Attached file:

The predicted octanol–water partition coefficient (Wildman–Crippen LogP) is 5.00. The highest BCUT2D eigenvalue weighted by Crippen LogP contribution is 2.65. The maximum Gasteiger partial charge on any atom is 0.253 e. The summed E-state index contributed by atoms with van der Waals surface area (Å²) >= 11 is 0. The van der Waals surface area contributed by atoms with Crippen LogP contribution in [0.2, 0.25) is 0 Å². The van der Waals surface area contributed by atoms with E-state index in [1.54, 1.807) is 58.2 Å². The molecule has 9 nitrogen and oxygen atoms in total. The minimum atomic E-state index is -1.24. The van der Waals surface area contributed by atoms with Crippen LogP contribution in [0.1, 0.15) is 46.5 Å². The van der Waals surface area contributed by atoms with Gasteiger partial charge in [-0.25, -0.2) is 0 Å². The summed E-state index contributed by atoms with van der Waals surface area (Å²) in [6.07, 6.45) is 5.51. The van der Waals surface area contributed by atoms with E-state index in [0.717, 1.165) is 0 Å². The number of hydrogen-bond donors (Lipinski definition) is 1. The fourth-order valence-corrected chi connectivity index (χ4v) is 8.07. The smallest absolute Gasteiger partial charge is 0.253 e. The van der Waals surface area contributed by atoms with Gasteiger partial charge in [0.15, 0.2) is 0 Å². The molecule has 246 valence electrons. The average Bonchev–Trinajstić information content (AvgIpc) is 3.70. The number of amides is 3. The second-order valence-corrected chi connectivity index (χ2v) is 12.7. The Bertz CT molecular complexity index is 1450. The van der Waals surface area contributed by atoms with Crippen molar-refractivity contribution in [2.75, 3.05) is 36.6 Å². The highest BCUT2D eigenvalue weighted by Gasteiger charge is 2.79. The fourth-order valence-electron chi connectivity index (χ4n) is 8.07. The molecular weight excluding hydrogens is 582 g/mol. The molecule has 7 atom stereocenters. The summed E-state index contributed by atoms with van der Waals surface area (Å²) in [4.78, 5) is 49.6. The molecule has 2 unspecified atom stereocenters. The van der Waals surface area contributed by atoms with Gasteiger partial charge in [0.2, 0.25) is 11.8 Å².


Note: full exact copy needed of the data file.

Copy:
The predicted octanol–water partition coefficient (Wildman–Crippen LogP) is 5.00. The highest BCUT2D eigenvalue weighted by Crippen LogP contribution is 2.65. The maximum Gasteiger partial charge on any atom is 0.253 e. The summed E-state index contributed by atoms with van der Waals surface area (Å²) >= 11 is 0. The van der Waals surface area contributed by atoms with Crippen LogP contribution in [0.2, 0.25) is 0 Å². The van der Waals surface area contributed by atoms with E-state index in [1.54, 1.807) is 58.2 Å². The molecule has 9 nitrogen and oxygen atoms in total. The minimum atomic E-state index is -1.24. The van der Waals surface area contributed by atoms with Crippen LogP contribution in [0.1, 0.15) is 46.5 Å². The van der Waals surface area contributed by atoms with Gasteiger partial charge in [-0.25, -0.2) is 0 Å². The summed E-state index contributed by atoms with van der Waals surface area (Å²) in [6.07, 6.45) is 5.51. The van der Waals surface area contributed by atoms with E-state index in [0.717, 1.165) is 0 Å². The number of hydrogen-bond donors (Lipinski definition) is 1. The fourth-order valence-corrected chi connectivity index (χ4v) is 8.07. The smallest absolute Gasteiger partial charge is 0.253 e. The van der Waals surface area contributed by atoms with Gasteiger partial charge in [0.15, 0.2) is 0 Å². The molecule has 246 valence electrons. The average Bonchev–Trinajstić information content (AvgIpc) is 3.70. The number of amides is 3. The second-order valence-corrected chi connectivity index (χ2v) is 12.7. The Bertz CT molecular complexity index is 1450. The van der Waals surface area contributed by atoms with Crippen molar-refractivity contribution in [2.75, 3.05) is 36.6 Å². The highest BCUT2D eigenvalue weighted by Gasteiger charge is 2.79. The fourth-order valence-electron chi connectivity index (χ4n) is 8.07. The molecular weight excluding hydrogens is 582 g/mol. The molecule has 7 atom stereocenters. The summed E-state index contributed by atoms with van der Waals surface area (Å²) in [4.78, 5) is 49.6. The molecule has 2 unspecified atom stereocenters. The van der Waals surface area contributed by atoms with Gasteiger partial charge in [0.2, 0.25) is 11.8 Å².